Reflections on Tour d’Afrique 2018

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It’s just shy of 6:30 pm and I’m lying on the grass looking up at the sky watching the clouds change colors as the sun sets.  I’ve just arrived at our campsite and immediately lay down on the ground to rest after an 11.5 hour day covering 208km by bicycle that included a border crossing.  I had never cycled more than 160km in one day.  Not only was this the longest day of cycling I’d ever done, but it was also day 73 of 119 of an epic life-changing cycling adventure across Africa.

In my decision to transition from active duty I knew it would be a great time to have an adventure.  If I was going to take a few weeks off why not take a few months off?  I had done a few cycle trips before that were about a week long. However, I was far from a seasoned cyclist.  I enjoy being active and the idea of seeing the world by bicycle was very attractive to me because you’re going fast enough to cover a decent distance each day but you can easily engage with local people and experience culture along the way.  After nine busy years in the active duty army, I was ready to have some time to myself pursuing my dream of doing a long-distance cycling trip.  So I decided to cycle 12,000km across Africa from Cairo to Cape Town through ten countries.

First things first, I did not cycle by myself.  I was with a group, TDA Global Cycling, which specializes in expedition cycling tours.  This trip was a supported trip meaning that we had support vehicles carrying our camping supplies, our route was planned for us each day, in addition, meals were provided during riding days.  All I had to do was get up, pack up my gear, cycle the day’s route, enjoy the scenery, set up camp and repeat each day, what a great adventure! We also had a few tourist days which gave us the chance to explore local attractions.  The simplicity of life during the trip meant I could spend time learning about the local culture, interacting with my fellow riders and dedicate lots of time for self-reflection.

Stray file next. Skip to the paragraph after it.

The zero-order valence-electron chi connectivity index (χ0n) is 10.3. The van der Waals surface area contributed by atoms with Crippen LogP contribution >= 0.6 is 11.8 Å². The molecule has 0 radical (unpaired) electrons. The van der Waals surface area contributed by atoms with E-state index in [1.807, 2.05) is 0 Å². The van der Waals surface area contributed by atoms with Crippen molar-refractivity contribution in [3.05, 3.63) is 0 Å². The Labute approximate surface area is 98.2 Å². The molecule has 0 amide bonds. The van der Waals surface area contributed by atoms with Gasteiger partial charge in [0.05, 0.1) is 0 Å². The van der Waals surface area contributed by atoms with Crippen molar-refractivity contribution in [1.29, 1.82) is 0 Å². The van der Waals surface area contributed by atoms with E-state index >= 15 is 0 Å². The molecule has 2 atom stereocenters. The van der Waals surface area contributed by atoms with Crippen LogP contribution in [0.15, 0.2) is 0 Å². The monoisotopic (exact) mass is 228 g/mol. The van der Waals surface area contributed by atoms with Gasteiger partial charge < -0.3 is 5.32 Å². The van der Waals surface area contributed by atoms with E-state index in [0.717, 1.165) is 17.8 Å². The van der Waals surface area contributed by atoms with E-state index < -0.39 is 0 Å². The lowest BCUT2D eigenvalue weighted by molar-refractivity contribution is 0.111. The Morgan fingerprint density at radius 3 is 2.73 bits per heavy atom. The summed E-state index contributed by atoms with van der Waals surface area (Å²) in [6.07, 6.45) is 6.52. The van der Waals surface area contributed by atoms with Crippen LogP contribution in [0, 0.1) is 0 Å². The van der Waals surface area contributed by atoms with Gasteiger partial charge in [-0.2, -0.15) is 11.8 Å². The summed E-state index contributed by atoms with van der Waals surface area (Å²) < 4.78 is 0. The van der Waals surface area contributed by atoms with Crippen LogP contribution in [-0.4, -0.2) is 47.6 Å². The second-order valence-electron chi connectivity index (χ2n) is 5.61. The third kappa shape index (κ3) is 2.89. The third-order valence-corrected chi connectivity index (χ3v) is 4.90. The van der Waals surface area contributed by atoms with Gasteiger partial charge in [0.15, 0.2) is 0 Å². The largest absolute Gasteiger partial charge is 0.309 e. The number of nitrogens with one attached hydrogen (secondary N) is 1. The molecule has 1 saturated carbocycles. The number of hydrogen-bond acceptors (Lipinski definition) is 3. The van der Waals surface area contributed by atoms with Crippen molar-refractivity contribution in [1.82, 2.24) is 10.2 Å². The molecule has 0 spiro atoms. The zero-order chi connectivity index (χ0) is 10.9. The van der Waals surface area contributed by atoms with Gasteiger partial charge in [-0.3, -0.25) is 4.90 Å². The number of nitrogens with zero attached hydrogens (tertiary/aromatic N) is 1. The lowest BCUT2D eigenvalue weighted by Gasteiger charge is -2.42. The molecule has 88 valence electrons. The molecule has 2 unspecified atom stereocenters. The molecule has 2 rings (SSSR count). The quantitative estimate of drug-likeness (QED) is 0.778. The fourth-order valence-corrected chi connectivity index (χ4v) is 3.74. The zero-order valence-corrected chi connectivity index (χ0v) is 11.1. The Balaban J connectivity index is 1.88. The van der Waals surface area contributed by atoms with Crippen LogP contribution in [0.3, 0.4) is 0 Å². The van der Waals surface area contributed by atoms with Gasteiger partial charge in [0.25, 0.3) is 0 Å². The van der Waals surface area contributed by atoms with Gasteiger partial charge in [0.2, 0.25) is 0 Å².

Throughout the trip, we were met with many challenges from climbing huge mountains in Ethiopia with naughty children throwing rocks at us, to sandstorms in Sudan, to incredibly muddy roads in Tanzania during the rainy season.  One of the happiest moments on the trip was when we crossed the border from Malawi to Zambia.  The roads in Malawi and previous countries were not well paved so my bum was suffering greatly.  All of a sudden in Zambia the roads were the silkiest smooth pavement I have ever ridden on, it was amazing!  This made me appreciate the small things in life.  Who knew a subtle difference in pavement could mean so much.

During our ride, we also had some amazing experiences which included a safari in Tanzania and high tea at the Victoria Falls Hotel in Zimbabwe as part of a day trip from our camp in Livingstone, Zambia.  Each day throughout our trip we went somewhere new which is what made it such an adventure to me.  Having elephants and giraffes cross the road in front of us and getting word from local truckers to beware of a lion ahead made it a wild adventure, one that I will never forget.

Since coming home I have joined an army reserve unit and spent lots of time with family, mostly making up for lost family time from many overseas assignments during active duty.  I pursued opportunities I learned about from fellow riders, opportunities that I had never considered and come to realize there’s a lot more I can do to contribute to the world around me.

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